The Woman Who Wasn’t There (Netflix, HuluPlus)
This is the 9/11 story I guarantee you have not heard before. It may sound like a cop-out for me to say this, but the less you know about this movie before you watch it, the better. Don’t even read the online description. Just press play and let it unfold.
Hot Coffee (Netflix)
You’ve no doubt heard the story of the woman who spilled hot coffee on herself and sued McDonald’s for gobs of money, right? Everyone from late night talk show hosts to Jerry Seinfeld and company made great hay out of this case, widely categorized as a greedy idiot hoping to cash in on the “lawsuit lotto”. The case became the icon of the frivolous lawsuit, often cited by tort reformers as the bane of the U.S. legal system. But like a giant game of telephone, the true facts of the McDonald’s case have been completely (and sometimes intentionally) distorted.
It is not an exaggeration to say that learning what really happened in this case is jaw-dropping. Hot Coffee not only reveals the truth behind a lawsuit that became both a political pawn and a punchline, but also provides a fascinating and often troubling look at tort reform and Americans’ basic access to the legal system.
Miss Representation (Netflix)
It’s sobering to learn that when they’re young, an equal number of boys and girls want to be president. But by age 15, many more boys than girls want to be president. Why is that? As Miss Representation explains: “You can’t be what you can’t see”. This eye-opening look into how women are portrayed in the media features commentary from Nancy Pelosi, Cory Booker, Condoleezza Rice, Gloria Steinem, and many others. The film focuses not only on the lack of empowering female role models in the media, but also rampant hypersexualization, demeaning imagery and egregious double standards. This is required viewing not just for girls and women, but everyone. Watch with a wooden spoon handy for any rage-induced tooth gnashing.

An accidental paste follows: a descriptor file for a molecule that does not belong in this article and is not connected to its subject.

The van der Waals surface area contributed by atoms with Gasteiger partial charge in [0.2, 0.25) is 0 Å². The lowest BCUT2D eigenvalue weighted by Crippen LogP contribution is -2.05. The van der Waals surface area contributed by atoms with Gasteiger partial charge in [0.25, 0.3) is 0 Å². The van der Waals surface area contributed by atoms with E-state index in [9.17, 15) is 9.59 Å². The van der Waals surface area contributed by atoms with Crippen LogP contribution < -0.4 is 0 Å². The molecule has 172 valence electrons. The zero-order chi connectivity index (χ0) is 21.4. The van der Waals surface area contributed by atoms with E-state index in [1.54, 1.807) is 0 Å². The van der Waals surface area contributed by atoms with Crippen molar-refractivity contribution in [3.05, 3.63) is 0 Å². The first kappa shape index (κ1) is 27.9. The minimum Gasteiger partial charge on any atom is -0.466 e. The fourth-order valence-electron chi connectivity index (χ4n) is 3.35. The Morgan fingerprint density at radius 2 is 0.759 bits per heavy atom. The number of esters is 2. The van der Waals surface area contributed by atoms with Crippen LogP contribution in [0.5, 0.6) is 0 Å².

We Were Here (Netflix)
Somewhat overshadowed by the Academy Award-nominated How to Survive a Plague, the subtle and moving documentary We Were Here examines the AIDS epidemic in San Francisco in the 1980s and ‘90s. From the perspective of five people who lived through the crisis, the film shows how the devastating disease ravaged their community and changed their lives forever. It feels right to distill something so epically huge down to a more manageable scale so that it’s possible to even begin to digest it. We Were Here is incredibly powerful, engrossing and sometimes difficult to bear. But bear it we should. Of all the American tragedies of the modern era, the examination and remembrance of the AIDS crisis and its incredible human toll remains shamefully lacking. We Were Here goes a long way to correct that.
The House I Live In (Netflix)
Joining the voices of many critics of the so-called “war on drugs”, Eugene Jarecki’s film lays out the true cost of the United States’ current policies and the need for reform. The House I Live In is so convincing, that it’s tempting to see it as propaganda rather than journalism, but propaganda it is not. The failure of current drug policies is just so undeniable that there is literally no argument for it. The House I Live In shows how the cost of the war on drugs has resulted in prisons overcrowded with non-violent offenders, addicts being treated as criminals, families destroyed, obscene amounts of money wasted, and no relief in sight. Jarecki has created an incredibly effective film and has amassed an astounding amount of evidence as well as highly effective personal stories. Drug policy reform is a complex issue, involving judicial, economic and social factors, but what it really comes down to, as Jarecki argues, is the misperception at every level that drug use is the cause of crime, poverty and other ills, instead of the other way around.